For 26 years, the Center for Pancreatic Disease at Brigham and Women’s Hospital has been at the forefront of providing care for patients with pancreatic diseases. The Center’s three medical pancreatologists, who include Peter A. Banks, MD, Julia Y. McNabb-Baltar, MD, MPH, and David X. Jin, MD, MPH, work collaboratively with interventional radiologists, gastrointestinal surgeons and therapeutic endoscopists to provide the latest diagnostic and treatment options for acute and chronic pancreatitis, pancreatic cysts, hormone-producing tumors and cancer.
A treatment option that has shown to improve clinical outcomes and prognosis in patients with peritoneal metastasis is cytoreductive surgery with hyperthermic intraperitoneal chemotherapy (HIPEC). While HIPEC can improve disease-free survival in many patients, it’s a major operation.
Over the last decade, bariatric surgeons have made strides in performing weight-loss surgery that not only reverses obesity but can also reverse type 2 diabetes in patients with both conditions.
Medication non-adherence remains a major challenge across nearly all diseases. To address complex medication regimens and combination therapies, researchers from Brigham and Women’s Hospital (BWH) have developed a “mini pill box” that can stay in the stomach for one week and provide a long-lasting dose of multiple medications.
In a study published online in Nature Communications in January, researchers from BWH, Massachusetts Institute of Technology and their collaborators describe success in delivering three anti-retrovirals for HIV in a pig model.
To address the challenge of accurately diagnosing chronic pancreatitis (CP), researchers at Brigham and Women’s Hospital (BWH) have introduced a novel prediction model that combines findings of endoscopic ultrasound (EUS) with pancreatitis-specific behavioral risk factors.
“We asked, can we come up with a more objective way to diagnose chronic pancreatitis?” says Linda Lee, MD, a gastroenterologist in the Division of Gastroenterology, Hepatology and Endoscopy at BWH. “If radiological findings are not obvious for chronic pancreatitis, how do we clinch the diagnosis?”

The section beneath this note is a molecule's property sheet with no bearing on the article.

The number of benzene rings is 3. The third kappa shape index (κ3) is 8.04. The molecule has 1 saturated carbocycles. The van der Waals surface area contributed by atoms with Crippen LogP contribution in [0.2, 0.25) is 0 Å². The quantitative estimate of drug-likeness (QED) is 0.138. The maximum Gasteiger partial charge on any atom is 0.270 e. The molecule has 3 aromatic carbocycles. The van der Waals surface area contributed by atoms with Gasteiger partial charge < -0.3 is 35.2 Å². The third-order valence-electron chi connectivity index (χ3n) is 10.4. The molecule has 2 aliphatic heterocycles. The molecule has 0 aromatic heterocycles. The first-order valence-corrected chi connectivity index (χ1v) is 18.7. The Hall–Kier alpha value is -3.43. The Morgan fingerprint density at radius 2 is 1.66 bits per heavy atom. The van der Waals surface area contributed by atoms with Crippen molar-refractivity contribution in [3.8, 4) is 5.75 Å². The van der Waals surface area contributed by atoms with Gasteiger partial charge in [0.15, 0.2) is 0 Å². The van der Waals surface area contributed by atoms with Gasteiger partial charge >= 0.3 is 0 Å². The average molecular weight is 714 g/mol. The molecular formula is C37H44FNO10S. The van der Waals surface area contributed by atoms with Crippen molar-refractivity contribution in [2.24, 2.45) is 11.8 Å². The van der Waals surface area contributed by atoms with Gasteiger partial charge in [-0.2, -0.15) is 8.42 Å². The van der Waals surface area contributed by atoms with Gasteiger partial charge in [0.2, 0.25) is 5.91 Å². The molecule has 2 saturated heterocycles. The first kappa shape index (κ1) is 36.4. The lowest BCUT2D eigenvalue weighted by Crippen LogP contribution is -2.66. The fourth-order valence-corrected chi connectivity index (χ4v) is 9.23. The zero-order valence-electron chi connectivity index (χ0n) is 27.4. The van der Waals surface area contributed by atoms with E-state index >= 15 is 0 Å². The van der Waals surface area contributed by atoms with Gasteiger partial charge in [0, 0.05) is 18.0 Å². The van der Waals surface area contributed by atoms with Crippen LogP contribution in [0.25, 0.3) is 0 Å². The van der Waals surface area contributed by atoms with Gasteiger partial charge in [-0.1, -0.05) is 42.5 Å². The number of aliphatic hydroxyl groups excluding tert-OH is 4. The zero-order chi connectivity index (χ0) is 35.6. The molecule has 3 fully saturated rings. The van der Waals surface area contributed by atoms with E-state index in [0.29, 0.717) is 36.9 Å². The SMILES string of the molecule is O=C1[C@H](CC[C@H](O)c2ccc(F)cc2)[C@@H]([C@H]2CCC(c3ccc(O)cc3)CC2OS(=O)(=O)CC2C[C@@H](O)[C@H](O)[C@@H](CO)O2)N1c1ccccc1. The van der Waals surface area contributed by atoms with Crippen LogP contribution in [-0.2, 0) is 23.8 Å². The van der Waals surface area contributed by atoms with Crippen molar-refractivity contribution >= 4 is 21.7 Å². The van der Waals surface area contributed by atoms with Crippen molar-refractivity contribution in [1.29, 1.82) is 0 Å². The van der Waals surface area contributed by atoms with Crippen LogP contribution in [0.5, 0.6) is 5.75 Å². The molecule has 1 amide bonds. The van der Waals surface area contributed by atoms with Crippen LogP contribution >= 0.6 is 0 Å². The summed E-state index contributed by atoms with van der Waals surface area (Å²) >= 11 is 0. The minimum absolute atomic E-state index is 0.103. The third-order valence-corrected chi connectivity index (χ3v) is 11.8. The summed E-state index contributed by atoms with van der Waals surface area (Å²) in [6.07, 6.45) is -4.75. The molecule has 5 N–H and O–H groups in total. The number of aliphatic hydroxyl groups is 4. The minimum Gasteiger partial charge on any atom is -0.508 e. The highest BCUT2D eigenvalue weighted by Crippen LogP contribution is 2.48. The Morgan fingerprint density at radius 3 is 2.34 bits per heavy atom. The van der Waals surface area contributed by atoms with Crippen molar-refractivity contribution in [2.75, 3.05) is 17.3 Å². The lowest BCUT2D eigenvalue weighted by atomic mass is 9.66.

When a patient arrives for their colonoscopy inadequately prepped, the procedure takes longer to perform, or must be canceled, which interrupts clinical workflow at significant cost.
“To improve patient preparations and decrease no-show rates, a multidisciplinary team at the Endoscopy Center at Brigham and Women’s Hospital (BWH) conducted a three-month pilot study using a texting tool to provide patients with a digital colonoscopy prep guide before their procedure,” said Jennifer Nayor, MD, an attending physician in the Division of Gastroenterology, Hepatology and Endoscopy at BWH.
While biologic drugs hold enormous promise for treating a wide range of gastrointestinal disorders, delivering these large molecules into the GI tract is formidable. To address this challenge, Brigham and Women’s Hospital (BWH) researcher C. Giovanni Traverso, MB, BChir, PhD, and colleagues have developed an ultrasound method for delivering drugs and macromolecules into the gut. Read More
Specialists in the Mastocytosis Center have developed advanced approaches for evaluating and treating mast cell disease, including state-of-the-art techniques to accurately diagnose the disease. Read More
Imagers, gastric pacemakers and other diagnostic and therapeutic tools could someday transform the way diseases of the gastrointestinal tract are measured and treated. But in order for these electronic devices to work, they need a power source. Traditional power sources, such as batteries, can be incompatible with the mucosal lining of the gastrointestinal tract and have a limited lifespan within the body. A more promising possibility is to power electronic devices from outside the body or potentially by the body. Read More